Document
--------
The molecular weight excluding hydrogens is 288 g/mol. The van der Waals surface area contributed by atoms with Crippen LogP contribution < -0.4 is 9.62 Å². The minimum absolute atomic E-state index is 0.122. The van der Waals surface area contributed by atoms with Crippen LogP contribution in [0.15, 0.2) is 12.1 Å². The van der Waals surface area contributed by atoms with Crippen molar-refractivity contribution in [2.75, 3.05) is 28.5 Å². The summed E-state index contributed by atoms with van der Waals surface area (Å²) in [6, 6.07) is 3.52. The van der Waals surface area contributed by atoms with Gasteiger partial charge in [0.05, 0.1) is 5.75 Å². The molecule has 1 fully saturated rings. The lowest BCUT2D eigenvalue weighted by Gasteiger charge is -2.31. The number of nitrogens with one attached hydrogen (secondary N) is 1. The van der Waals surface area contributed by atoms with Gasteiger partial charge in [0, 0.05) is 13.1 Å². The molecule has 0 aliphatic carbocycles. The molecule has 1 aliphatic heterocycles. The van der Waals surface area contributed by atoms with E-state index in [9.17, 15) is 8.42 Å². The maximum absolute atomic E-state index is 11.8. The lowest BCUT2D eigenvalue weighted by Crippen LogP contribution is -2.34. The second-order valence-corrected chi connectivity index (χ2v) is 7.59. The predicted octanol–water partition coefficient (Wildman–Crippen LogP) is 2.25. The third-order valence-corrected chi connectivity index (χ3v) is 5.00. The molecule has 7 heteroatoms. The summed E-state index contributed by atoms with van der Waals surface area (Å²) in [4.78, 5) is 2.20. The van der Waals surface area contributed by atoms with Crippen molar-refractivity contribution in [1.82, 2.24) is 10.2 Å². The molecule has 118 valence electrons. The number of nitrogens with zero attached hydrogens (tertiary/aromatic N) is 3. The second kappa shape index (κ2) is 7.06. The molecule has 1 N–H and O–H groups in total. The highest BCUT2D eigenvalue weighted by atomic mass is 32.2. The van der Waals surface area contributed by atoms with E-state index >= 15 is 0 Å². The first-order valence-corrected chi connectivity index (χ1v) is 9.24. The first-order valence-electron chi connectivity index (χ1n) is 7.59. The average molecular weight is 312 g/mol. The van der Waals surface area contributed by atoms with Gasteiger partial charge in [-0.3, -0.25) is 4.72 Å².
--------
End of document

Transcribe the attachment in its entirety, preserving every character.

The molecular weight excluding hydrogens is 288 g/mol. The van der Waals surface area contributed by atoms with Crippen LogP contribution < -0.4 is 9.62 Å². The minimum absolute atomic E-state index is 0.122. The van der Waals surface area contributed by atoms with Crippen LogP contribution in [0.15, 0.2) is 12.1 Å². The van der Waals surface area contributed by atoms with Crippen molar-refractivity contribution in [2.75, 3.05) is 28.5 Å². The summed E-state index contributed by atoms with van der Waals surface area (Å²) in [6, 6.07) is 3.52. The van der Waals surface area contributed by atoms with Gasteiger partial charge in [0.05, 0.1) is 5.75 Å². The molecule has 1 fully saturated rings. The lowest BCUT2D eigenvalue weighted by Gasteiger charge is -2.31. The number of nitrogens with one attached hydrogen (secondary N) is 1. The van der Waals surface area contributed by atoms with Gasteiger partial charge in [0, 0.05) is 13.1 Å². The molecule has 0 aliphatic carbocycles. The molecule has 1 aliphatic heterocycles. The van der Waals surface area contributed by atoms with E-state index in [9.17, 15) is 8.42 Å². The maximum absolute atomic E-state index is 11.8. The lowest BCUT2D eigenvalue weighted by Crippen LogP contribution is -2.34. The second-order valence-corrected chi connectivity index (χ2v) is 7.59. The predicted octanol–water partition coefficient (Wildman–Crippen LogP) is 2.25. The third-order valence-corrected chi connectivity index (χ3v) is 5.00. The molecule has 7 heteroatoms. The summed E-state index contributed by atoms with van der Waals surface area (Å²) in [4.78, 5) is 2.20. The van der Waals surface area contributed by atoms with Crippen molar-refractivity contribution in [1.82, 2.24) is 10.2 Å². The molecule has 118 valence electrons. The number of nitrogens with zero attached hydrogens (tertiary/aromatic N) is 3. The second kappa shape index (κ2) is 7.06. The molecule has 1 N–H and O–H groups in total. The highest BCUT2D eigenvalue weighted by atomic mass is 32.2. The van der Waals surface area contributed by atoms with E-state index >= 15 is 0 Å². The first-order valence-corrected chi connectivity index (χ1v) is 9.24. The first-order valence-electron chi connectivity index (χ1n) is 7.59. The average molecular weight is 312 g/mol. The van der Waals surface area contributed by atoms with Gasteiger partial charge in [-0.3, -0.25) is 4.72 Å².